LCN Article

Something for Nothing

January / February 2019

Jonathan McNair

“I’ll do that for you... if you do something for me.”

Just the other morning, my daughter Ellie asked for my help opening a bucket of honey. We get our honey in bulk, and the five-gallon buckets are quite a challenge to open.

My normal reaction would probably have been to say “in a minute,” or perhaps, “Can you get your brother to do it?” But, I was feeling particularly generous with my time that morning, so I said, “Sure!” and jumped up to help. With grunts and groans, I wrestled with the lid until it finally relinquished its hold on the bucket. But then I caught myself thinking about what I could ask my daughter to do in return for this wonderful favor I’d done for her.

My first thought was to say, “Okay, now that I’ve done this for you, could you please do the dishes in the sink?”

Now, there’s certainly nothing wrong with asking a son or daughter to take care of a chore. This is done all the time in our house, as it may be in yours. Even so, a thought flashed into my mind: If I always ask for a favor in return for a favor, what am I teaching my daughter? I mean, there are times when I ask my kids to pick up their laundry, or clean the car, or take out the garbage, and I expect them to just go ahead and do it without negotiating for a return favor. After all, I’m just asking for their help in making life better for all of us, because I’m a parent and because the task needs doing.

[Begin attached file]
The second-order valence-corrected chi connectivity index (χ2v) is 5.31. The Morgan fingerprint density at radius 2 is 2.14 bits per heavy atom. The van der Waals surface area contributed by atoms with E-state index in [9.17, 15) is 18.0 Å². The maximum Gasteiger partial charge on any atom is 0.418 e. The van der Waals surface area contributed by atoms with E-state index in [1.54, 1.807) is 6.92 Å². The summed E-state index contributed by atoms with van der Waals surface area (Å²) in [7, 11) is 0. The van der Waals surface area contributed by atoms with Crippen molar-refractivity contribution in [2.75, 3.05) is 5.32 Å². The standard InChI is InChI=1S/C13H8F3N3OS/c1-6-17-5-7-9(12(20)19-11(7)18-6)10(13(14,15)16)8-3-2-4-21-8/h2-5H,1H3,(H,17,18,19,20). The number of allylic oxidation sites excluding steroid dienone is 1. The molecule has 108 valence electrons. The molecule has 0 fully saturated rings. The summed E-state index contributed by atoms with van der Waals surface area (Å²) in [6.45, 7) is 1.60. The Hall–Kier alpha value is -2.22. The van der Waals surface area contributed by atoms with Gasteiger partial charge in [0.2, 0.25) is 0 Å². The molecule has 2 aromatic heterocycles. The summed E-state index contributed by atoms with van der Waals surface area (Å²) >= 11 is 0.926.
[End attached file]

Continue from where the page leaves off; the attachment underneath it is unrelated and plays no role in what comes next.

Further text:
So, I bit my tongue and didn’t ask Ellie to do anything in return. I simply accepted her thanks and went on with my business.

And then it struck me. This lesson applies as much to our relationship with God as it does to human relationships.

How many times do we catch ourselves thinking about our obedience to God in terms of what He will do for us in return? “I’ve kept the Sabbath, God, so in return, I’m really expecting You to give me wonderful favor with my boss,” or perhaps, “I’ve been faithful in my tithing, so I’m looking for those financial blessings that You owe me in return, God.”

But we really shouldn’t be trying to negotiate with God. He has given us wonderful favor and blessings and has never demanded “equivalency” in return. If we really think about it, how could we possibly give God the equivalent of “life and breath”? How can we possibly return the favor of eternal life, to which He has provided access through the sacrifice of His Son, Jesus Christ? 

He’s already given us what only He has the power to give—and He’s given to us graciously, lovingly, and mercifully.

Maybe we should change our perspective a bit when, as we read the Bible, God tells us to honor Him, or to keep His Holy Days holy, or to love our neighbor. Maybe we shouldn’t think about what we can get out of the deal, but instead, just positively and happily do as He says.